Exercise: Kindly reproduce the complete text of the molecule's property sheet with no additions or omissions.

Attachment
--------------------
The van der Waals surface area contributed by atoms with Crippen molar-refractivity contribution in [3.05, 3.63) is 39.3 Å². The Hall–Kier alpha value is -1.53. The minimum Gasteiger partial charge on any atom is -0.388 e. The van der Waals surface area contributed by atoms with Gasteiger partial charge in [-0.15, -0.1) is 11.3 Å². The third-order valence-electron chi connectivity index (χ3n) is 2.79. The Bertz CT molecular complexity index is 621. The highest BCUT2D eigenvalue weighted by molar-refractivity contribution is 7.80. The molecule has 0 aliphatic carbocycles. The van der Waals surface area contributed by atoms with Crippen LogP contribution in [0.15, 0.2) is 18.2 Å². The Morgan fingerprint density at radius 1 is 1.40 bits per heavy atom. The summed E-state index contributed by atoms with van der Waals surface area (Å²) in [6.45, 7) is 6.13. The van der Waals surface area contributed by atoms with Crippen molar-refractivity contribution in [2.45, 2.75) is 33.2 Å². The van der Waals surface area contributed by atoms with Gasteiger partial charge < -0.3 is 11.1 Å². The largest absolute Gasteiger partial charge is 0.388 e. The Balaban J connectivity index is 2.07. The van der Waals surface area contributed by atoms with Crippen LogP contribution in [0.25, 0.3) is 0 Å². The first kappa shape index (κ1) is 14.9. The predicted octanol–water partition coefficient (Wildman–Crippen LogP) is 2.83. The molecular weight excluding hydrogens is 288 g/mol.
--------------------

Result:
The van der Waals surface area contributed by atoms with Crippen molar-refractivity contribution in [3.05, 3.63) is 39.3 Å². The Hall–Kier alpha value is -1.53. The minimum Gasteiger partial charge on any atom is -0.388 e. The van der Waals surface area contributed by atoms with Gasteiger partial charge in [-0.15, -0.1) is 11.3 Å². The third-order valence-electron chi connectivity index (χ3n) is 2.79. The Bertz CT molecular complexity index is 621. The highest BCUT2D eigenvalue weighted by molar-refractivity contribution is 7.80. The molecule has 0 aliphatic carbocycles. The van der Waals surface area contributed by atoms with Crippen LogP contribution in [0.15, 0.2) is 18.2 Å². The Morgan fingerprint density at radius 1 is 1.40 bits per heavy atom. The summed E-state index contributed by atoms with van der Waals surface area (Å²) in [6.45, 7) is 6.13. The van der Waals surface area contributed by atoms with Crippen molar-refractivity contribution in [2.45, 2.75) is 33.2 Å². The van der Waals surface area contributed by atoms with Gasteiger partial charge < -0.3 is 11.1 Å². The largest absolute Gasteiger partial charge is 0.388 e. The Balaban J connectivity index is 2.07. The van der Waals surface area contributed by atoms with Crippen LogP contribution in [0.25, 0.3) is 0 Å². The first kappa shape index (κ1) is 14.9. The predicted octanol–water partition coefficient (Wildman–Crippen LogP) is 2.83. The molecular weight excluding hydrogens is 288 g/mol.